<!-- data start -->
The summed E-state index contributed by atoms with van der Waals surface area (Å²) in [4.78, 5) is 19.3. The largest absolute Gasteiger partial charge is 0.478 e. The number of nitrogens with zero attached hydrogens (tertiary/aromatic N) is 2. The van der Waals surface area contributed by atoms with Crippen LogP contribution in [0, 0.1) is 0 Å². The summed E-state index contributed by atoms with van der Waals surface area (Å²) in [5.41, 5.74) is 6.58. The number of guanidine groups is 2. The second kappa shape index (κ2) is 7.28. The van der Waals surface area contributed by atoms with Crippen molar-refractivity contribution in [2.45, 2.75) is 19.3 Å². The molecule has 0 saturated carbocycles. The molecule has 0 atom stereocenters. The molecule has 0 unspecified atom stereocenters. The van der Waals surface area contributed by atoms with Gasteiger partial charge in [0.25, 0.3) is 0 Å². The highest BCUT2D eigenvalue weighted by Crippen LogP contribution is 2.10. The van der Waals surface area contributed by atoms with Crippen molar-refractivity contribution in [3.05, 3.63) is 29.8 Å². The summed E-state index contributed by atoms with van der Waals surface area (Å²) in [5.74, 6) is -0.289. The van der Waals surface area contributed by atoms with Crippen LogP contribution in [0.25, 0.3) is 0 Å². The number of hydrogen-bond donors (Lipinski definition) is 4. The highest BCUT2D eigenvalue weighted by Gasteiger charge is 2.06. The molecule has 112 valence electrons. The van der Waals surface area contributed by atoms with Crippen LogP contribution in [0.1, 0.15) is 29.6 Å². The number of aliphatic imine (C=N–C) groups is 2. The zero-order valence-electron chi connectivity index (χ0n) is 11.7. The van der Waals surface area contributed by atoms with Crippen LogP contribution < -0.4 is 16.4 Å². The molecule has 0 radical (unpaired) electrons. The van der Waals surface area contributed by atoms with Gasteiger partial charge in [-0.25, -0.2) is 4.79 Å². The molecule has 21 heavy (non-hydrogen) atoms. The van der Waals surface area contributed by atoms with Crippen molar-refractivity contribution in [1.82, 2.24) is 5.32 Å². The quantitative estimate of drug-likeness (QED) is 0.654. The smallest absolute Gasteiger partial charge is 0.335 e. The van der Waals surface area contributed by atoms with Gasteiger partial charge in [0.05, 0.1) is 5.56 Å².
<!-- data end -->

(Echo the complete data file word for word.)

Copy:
The summed E-state index contributed by atoms with van der Waals surface area (Å²) in [4.78, 5) is 19.3. The largest absolute Gasteiger partial charge is 0.478 e. The number of nitrogens with zero attached hydrogens (tertiary/aromatic N) is 2. The van der Waals surface area contributed by atoms with Crippen LogP contribution in [0, 0.1) is 0 Å². The summed E-state index contributed by atoms with van der Waals surface area (Å²) in [5.41, 5.74) is 6.58. The number of guanidine groups is 2. The second kappa shape index (κ2) is 7.28. The van der Waals surface area contributed by atoms with Crippen molar-refractivity contribution in [2.45, 2.75) is 19.3 Å². The molecule has 0 saturated carbocycles. The molecule has 0 atom stereocenters. The molecule has 0 unspecified atom stereocenters. The van der Waals surface area contributed by atoms with Gasteiger partial charge in [0.25, 0.3) is 0 Å². The highest BCUT2D eigenvalue weighted by Crippen LogP contribution is 2.10. The van der Waals surface area contributed by atoms with Crippen molar-refractivity contribution in [3.05, 3.63) is 29.8 Å². The summed E-state index contributed by atoms with van der Waals surface area (Å²) in [5.74, 6) is -0.289. The van der Waals surface area contributed by atoms with Crippen LogP contribution in [0.25, 0.3) is 0 Å². The number of hydrogen-bond donors (Lipinski definition) is 4. The highest BCUT2D eigenvalue weighted by Gasteiger charge is 2.06. The molecule has 112 valence electrons. The van der Waals surface area contributed by atoms with Crippen LogP contribution in [0.1, 0.15) is 29.6 Å². The number of aliphatic imine (C=N–C) groups is 2. The zero-order valence-electron chi connectivity index (χ0n) is 11.7. The van der Waals surface area contributed by atoms with Crippen LogP contribution < -0.4 is 16.4 Å². The molecule has 0 radical (unpaired) electrons. The van der Waals surface area contributed by atoms with Gasteiger partial charge in [-0.25, -0.2) is 4.79 Å². The molecule has 21 heavy (non-hydrogen) atoms. The van der Waals surface area contributed by atoms with Crippen molar-refractivity contribution in [1.82, 2.24) is 5.32 Å². The quantitative estimate of drug-likeness (QED) is 0.654. The smallest absolute Gasteiger partial charge is 0.335 e. The van der Waals surface area contributed by atoms with Gasteiger partial charge in [0.05, 0.1) is 5.56 Å².